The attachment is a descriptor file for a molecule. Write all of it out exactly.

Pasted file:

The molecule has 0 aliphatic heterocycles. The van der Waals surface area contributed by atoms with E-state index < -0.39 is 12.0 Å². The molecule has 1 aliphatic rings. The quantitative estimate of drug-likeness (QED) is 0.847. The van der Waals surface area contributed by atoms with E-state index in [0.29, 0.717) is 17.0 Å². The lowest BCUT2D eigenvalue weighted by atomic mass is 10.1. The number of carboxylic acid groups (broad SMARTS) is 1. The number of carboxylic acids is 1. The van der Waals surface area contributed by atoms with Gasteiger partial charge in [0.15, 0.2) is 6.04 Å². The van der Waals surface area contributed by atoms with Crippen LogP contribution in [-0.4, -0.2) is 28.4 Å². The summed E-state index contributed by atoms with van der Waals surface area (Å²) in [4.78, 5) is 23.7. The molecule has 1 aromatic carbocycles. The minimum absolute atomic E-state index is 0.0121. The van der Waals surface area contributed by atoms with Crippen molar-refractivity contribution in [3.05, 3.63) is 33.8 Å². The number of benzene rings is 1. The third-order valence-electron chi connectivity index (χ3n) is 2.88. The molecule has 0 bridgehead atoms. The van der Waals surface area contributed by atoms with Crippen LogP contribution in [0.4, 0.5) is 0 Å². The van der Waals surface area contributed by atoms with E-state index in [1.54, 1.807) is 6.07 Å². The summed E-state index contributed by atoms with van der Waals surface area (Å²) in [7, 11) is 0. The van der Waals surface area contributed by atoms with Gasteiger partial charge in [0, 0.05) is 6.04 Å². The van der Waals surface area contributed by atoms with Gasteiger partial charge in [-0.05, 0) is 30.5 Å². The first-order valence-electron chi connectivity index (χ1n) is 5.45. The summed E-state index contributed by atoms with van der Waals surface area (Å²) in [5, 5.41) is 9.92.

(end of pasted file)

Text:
The molecule has 0 aliphatic heterocycles. The van der Waals surface area contributed by atoms with E-state index < -0.39 is 12.0 Å². The molecule has 1 aliphatic rings. The quantitative estimate of drug-likeness (QED) is 0.847. The van der Waals surface area contributed by atoms with E-state index in [0.29, 0.717) is 17.0 Å². The lowest BCUT2D eigenvalue weighted by atomic mass is 10.1. The number of carboxylic acid groups (broad SMARTS) is 1. The number of carboxylic acids is 1. The van der Waals surface area contributed by atoms with Gasteiger partial charge in [0.15, 0.2) is 6.04 Å². The van der Waals surface area contributed by atoms with Crippen LogP contribution in [-0.4, -0.2) is 28.4 Å². The summed E-state index contributed by atoms with van der Waals surface area (Å²) in [4.78, 5) is 23.7. The molecule has 1 aromatic carbocycles. The minimum absolute atomic E-state index is 0.0121. The van der Waals surface area contributed by atoms with Crippen molar-refractivity contribution in [3.05, 3.63) is 33.8 Å². The number of benzene rings is 1. The third-order valence-electron chi connectivity index (χ3n) is 2.88. The molecule has 0 bridgehead atoms. The van der Waals surface area contributed by atoms with Crippen LogP contribution in [0.4, 0.5) is 0 Å². The van der Waals surface area contributed by atoms with E-state index in [1.54, 1.807) is 6.07 Å². The summed E-state index contributed by atoms with van der Waals surface area (Å²) in [7, 11) is 0. The van der Waals surface area contributed by atoms with Gasteiger partial charge in [0, 0.05) is 6.04 Å². The van der Waals surface area contributed by atoms with Gasteiger partial charge in [-0.05, 0) is 30.5 Å². The first-order valence-electron chi connectivity index (χ1n) is 5.45. The summed E-state index contributed by atoms with van der Waals surface area (Å²) in [5, 5.41) is 9.92.